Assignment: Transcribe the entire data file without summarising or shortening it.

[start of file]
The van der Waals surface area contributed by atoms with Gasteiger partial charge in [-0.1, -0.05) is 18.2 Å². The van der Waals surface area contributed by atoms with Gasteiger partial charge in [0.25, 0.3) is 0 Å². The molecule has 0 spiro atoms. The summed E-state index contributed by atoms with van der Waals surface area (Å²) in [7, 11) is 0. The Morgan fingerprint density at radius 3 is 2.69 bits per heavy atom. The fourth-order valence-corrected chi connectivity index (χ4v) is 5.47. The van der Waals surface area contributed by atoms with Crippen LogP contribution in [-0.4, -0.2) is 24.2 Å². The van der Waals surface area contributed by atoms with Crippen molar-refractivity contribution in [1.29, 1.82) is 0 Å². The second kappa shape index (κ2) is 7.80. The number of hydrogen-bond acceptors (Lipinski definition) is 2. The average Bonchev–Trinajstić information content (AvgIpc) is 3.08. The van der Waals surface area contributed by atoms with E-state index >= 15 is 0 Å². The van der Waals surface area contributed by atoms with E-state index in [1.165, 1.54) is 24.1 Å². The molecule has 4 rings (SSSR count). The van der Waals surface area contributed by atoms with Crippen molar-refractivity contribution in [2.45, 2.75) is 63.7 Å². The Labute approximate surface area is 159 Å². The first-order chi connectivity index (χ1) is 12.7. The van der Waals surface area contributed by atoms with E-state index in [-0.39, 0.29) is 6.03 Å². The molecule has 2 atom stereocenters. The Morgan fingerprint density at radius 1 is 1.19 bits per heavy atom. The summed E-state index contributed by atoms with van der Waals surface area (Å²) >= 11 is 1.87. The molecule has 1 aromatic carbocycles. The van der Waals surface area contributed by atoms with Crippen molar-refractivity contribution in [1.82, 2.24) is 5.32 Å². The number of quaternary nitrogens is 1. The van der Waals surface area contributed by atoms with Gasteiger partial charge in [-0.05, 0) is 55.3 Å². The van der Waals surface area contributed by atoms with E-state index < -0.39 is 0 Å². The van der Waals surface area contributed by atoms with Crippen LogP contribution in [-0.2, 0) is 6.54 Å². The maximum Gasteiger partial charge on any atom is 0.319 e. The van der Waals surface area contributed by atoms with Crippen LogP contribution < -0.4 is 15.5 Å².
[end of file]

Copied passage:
The van der Waals surface area contributed by atoms with Gasteiger partial charge in [-0.1, -0.05) is 18.2 Å². The van der Waals surface area contributed by atoms with Gasteiger partial charge in [0.25, 0.3) is 0 Å². The molecule has 0 spiro atoms. The summed E-state index contributed by atoms with van der Waals surface area (Å²) in [7, 11) is 0. The Morgan fingerprint density at radius 3 is 2.69 bits per heavy atom. The fourth-order valence-corrected chi connectivity index (χ4v) is 5.47. The van der Waals surface area contributed by atoms with Crippen LogP contribution in [-0.4, -0.2) is 24.2 Å². The van der Waals surface area contributed by atoms with Crippen molar-refractivity contribution in [1.29, 1.82) is 0 Å². The second kappa shape index (κ2) is 7.80. The number of hydrogen-bond acceptors (Lipinski definition) is 2. The average Bonchev–Trinajstić information content (AvgIpc) is 3.08. The van der Waals surface area contributed by atoms with E-state index >= 15 is 0 Å². The van der Waals surface area contributed by atoms with E-state index in [1.165, 1.54) is 24.1 Å². The molecule has 4 rings (SSSR count). The van der Waals surface area contributed by atoms with Crippen molar-refractivity contribution in [2.45, 2.75) is 63.7 Å². The Labute approximate surface area is 159 Å². The first-order chi connectivity index (χ1) is 12.7. The van der Waals surface area contributed by atoms with E-state index in [-0.39, 0.29) is 6.03 Å². The molecule has 2 atom stereocenters. The Morgan fingerprint density at radius 1 is 1.19 bits per heavy atom. The summed E-state index contributed by atoms with van der Waals surface area (Å²) >= 11 is 1.87. The molecule has 1 aromatic carbocycles. The van der Waals surface area contributed by atoms with Crippen molar-refractivity contribution in [1.82, 2.24) is 5.32 Å². The number of quaternary nitrogens is 1. The van der Waals surface area contributed by atoms with Gasteiger partial charge in [-0.05, 0) is 55.3 Å². The van der Waals surface area contributed by atoms with E-state index < -0.39 is 0 Å². The van der Waals surface area contributed by atoms with Crippen LogP contribution in [-0.2, 0) is 6.54 Å². The maximum Gasteiger partial charge on any atom is 0.319 e. The van der Waals surface area contributed by atoms with Crippen LogP contribution < -0.4 is 15.5 Å².